std::cout << "Like this." << std::endl;
I don't think it's necessarily advanced users. I think readability is one reason. You're also not going to get any errors due to ambiguity in variable names.
They're my two reasons.
using namespace std;
std::cout << '[';
cout << endl;
int endl = 0;
cout << endl << std::endl;
std::cout << ']';
cout referes to std::cout. Before endl was declared as an int, it use to refer to std::endl, but after it now is an int.
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That seems very situational for so many people(That ive seen) to use it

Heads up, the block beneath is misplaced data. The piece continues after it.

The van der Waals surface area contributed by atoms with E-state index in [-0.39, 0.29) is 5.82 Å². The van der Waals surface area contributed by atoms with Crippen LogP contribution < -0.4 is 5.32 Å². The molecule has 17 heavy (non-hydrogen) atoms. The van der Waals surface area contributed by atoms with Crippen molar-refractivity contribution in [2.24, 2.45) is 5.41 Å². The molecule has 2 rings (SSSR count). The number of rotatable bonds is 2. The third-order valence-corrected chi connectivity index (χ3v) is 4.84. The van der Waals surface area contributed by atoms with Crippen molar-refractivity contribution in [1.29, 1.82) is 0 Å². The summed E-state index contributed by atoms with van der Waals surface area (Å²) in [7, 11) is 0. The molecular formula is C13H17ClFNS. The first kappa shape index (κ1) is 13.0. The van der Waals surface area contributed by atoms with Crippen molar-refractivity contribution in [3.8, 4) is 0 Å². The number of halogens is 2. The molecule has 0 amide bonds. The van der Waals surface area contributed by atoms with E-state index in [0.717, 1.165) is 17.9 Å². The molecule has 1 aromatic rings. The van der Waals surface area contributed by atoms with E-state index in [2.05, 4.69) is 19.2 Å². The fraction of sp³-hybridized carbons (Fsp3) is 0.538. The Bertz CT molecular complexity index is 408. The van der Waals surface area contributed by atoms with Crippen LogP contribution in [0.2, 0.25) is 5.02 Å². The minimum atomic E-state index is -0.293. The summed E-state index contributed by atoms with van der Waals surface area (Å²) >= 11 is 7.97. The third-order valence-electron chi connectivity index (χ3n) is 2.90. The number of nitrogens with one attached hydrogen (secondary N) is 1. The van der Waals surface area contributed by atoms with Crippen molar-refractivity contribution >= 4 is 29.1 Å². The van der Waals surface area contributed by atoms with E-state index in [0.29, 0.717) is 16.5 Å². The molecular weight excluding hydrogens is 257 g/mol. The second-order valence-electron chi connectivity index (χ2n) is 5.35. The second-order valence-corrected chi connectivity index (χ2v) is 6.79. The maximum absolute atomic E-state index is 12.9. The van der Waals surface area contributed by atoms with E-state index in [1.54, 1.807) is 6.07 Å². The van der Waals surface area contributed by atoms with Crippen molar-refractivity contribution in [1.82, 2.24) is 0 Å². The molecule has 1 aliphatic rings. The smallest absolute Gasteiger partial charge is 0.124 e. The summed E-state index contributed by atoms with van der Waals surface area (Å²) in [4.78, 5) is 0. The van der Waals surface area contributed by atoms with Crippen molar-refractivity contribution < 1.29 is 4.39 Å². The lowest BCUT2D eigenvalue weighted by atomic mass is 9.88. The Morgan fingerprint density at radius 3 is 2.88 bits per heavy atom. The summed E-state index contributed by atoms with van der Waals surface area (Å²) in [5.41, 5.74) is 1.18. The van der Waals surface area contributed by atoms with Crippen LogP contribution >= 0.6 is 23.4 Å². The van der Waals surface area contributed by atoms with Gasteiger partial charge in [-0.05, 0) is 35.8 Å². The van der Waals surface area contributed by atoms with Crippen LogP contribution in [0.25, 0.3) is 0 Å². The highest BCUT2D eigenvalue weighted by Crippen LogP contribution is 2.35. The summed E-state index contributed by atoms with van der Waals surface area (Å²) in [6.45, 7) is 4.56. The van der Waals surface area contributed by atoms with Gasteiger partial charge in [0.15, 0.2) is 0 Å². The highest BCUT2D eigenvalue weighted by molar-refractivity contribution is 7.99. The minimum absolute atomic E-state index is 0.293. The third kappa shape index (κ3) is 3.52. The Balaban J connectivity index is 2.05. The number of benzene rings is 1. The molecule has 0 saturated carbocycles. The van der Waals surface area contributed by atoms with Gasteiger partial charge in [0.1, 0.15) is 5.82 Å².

When you do
using namespace std; you are taking everything in the std namespace (not just the stuff you wanted... but everything) and dumping it into the global namespace.
This defeats the entire purpose of having a namespace to begin with. The whole point is to keep things separate so that there is less confusion and less chance of a name conflict.